I am naked as I type this.
Standing on a towel in the middle of a hotel room in Sacremento while my friend from college (who I haven’t seen in over a dozen years) meticulously applies tanning lotion to every inch (and I mean every inch) of my already chocolate skin.
In 4 hours (more like 6 with the pure size of this show), I will step onto a hot stage under glaringly hot lights, wearing an impossibly small and incredibly blingged out bikini. And I will prance about in my posing routine, replete with a model’s walk and quarter turns. I will be judged on my muscles and leanness and overall look. And then — regardless of the outcome– I will blessedly eat the ridiculous bag of goodies that I’ve been saving for this day, drink Moscato with my friend who flew out to support me, and be relieved? Elated? Grateful? That this is finally over.
This day has been 9 months in the making and has been one of the most difficult journeys that I have ever undertaken. I have woken up as early as 3am every morning in order to get my workouts in, avoided going out on the weekends to maintain my diet, and even abstained from my beloved salsa dancing when my energy levels could only maintain so much activity and I chose the gym.
At one point I was so fed up with my quotidian diet of chicken and turkey every day that I made a list of all the things that I couldn’t wait to eat. The odd assortment of food even included something that I’d seen on FB called Oreo rice (google it).
I also made a very short list of food that I don’t want to eat (or see) for the foreseeable future:
For the past three months, I have woken each morning and stepped immediately upon the scale and then I stared critically at this body that I’ve been so focused on. It’s like some wily science experiment where I’ve manipulated various environmental factors and then observed my body’s incremental response. Except I can’t really recognize my own body anymore. My friend says that I have mirror blindness where my mind determines what I see in the mirror and the image in my head doesn’t match up with what the mirror actually shows.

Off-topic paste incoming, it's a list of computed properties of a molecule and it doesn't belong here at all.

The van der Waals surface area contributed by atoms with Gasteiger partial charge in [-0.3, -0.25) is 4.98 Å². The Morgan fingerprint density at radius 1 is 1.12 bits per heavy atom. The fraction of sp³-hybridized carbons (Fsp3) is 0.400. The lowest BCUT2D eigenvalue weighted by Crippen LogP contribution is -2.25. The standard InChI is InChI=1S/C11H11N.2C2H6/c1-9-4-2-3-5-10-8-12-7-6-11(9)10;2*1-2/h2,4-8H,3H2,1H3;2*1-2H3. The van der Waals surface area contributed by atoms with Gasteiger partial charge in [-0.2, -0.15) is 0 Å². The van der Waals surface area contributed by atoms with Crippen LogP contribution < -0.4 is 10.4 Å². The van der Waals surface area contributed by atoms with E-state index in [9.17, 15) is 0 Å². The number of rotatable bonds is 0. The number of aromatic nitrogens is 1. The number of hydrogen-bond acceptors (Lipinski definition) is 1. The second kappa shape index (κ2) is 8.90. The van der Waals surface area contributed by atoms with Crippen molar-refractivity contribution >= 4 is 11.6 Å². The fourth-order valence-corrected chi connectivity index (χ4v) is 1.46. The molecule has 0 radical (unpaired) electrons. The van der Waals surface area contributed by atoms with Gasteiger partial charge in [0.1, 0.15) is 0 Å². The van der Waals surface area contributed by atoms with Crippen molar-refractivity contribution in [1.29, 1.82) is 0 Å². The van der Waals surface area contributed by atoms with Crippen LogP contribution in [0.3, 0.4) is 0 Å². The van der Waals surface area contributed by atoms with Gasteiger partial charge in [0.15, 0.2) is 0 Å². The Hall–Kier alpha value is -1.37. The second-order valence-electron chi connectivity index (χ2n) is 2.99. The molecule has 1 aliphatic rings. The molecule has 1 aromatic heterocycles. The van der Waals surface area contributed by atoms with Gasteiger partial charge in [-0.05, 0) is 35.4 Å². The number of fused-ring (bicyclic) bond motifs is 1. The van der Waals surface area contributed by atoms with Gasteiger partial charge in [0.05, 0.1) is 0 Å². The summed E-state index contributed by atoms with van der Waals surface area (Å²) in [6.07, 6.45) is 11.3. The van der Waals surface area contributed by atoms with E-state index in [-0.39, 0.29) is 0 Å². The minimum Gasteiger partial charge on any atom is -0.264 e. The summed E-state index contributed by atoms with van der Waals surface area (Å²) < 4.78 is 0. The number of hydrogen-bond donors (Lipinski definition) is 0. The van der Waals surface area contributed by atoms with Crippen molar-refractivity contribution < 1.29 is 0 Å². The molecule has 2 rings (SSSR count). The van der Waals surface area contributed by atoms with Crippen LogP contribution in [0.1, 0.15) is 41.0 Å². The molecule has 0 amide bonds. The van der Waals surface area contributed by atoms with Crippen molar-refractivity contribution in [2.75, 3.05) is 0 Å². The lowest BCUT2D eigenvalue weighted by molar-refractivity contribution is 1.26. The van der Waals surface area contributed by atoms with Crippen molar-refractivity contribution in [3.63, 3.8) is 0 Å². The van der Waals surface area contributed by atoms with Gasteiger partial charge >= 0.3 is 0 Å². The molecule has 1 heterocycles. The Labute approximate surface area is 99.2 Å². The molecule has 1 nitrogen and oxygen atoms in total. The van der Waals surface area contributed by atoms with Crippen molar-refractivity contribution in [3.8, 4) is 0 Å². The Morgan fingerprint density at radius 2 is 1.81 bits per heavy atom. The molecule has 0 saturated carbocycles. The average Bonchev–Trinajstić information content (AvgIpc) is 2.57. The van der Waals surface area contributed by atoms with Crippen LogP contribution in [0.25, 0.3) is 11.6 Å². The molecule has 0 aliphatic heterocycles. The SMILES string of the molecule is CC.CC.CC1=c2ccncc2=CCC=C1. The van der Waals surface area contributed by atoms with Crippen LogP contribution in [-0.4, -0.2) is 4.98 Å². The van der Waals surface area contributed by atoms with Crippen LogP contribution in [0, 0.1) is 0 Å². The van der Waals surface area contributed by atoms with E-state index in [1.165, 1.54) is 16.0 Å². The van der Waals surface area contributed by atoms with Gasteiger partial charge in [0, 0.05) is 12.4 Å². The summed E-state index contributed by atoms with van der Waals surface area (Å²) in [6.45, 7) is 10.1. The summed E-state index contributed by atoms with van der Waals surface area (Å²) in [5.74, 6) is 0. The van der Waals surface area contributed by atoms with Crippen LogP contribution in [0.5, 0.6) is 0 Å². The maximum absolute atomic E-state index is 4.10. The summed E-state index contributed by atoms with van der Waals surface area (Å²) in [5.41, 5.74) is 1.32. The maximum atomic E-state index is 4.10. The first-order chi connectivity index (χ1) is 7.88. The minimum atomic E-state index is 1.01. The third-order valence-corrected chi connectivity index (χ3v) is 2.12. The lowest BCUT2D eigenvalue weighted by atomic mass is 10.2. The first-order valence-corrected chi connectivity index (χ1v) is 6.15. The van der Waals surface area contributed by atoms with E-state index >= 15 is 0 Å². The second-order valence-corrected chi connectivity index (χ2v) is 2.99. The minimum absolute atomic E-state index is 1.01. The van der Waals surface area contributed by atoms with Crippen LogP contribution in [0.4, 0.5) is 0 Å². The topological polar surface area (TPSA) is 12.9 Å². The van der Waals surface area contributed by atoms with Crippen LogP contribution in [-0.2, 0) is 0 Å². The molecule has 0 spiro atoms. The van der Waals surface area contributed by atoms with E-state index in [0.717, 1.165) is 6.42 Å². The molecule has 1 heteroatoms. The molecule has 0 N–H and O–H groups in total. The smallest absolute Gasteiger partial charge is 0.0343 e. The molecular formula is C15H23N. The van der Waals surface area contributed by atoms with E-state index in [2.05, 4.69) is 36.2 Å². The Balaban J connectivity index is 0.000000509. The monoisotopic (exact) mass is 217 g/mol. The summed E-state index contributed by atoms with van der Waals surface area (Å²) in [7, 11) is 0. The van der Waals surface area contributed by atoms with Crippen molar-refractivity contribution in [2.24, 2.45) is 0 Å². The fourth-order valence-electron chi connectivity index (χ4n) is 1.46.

The mirror in this case shows a very lean girl but my mind says: nope not good enough, not lean enough, do you really think you can climb on that stage and fit in with everyone else? You’re going to make a fool of yourself. Maybe you should just quit now….
Except I haven’t quit. I haven’t given up. Not even last week when just getting on the stairclimber was an act of faith (especially when I realized that I’d forgotten my headphones!) I did this journey because I wanted to see if I could do it. If I could master my own body– if I could tell it what to do instead of being led by my feelings and desires and emotions.
I was nowhere near perfect during this journey and I certainly didn’t do everything right but I’m here. I’m here at the finish line. I’m not likely to place or take home a trophy but that was never the goal. And I intend to walk across that stage like I was meant to do it.
Don’t believe me? Just watch.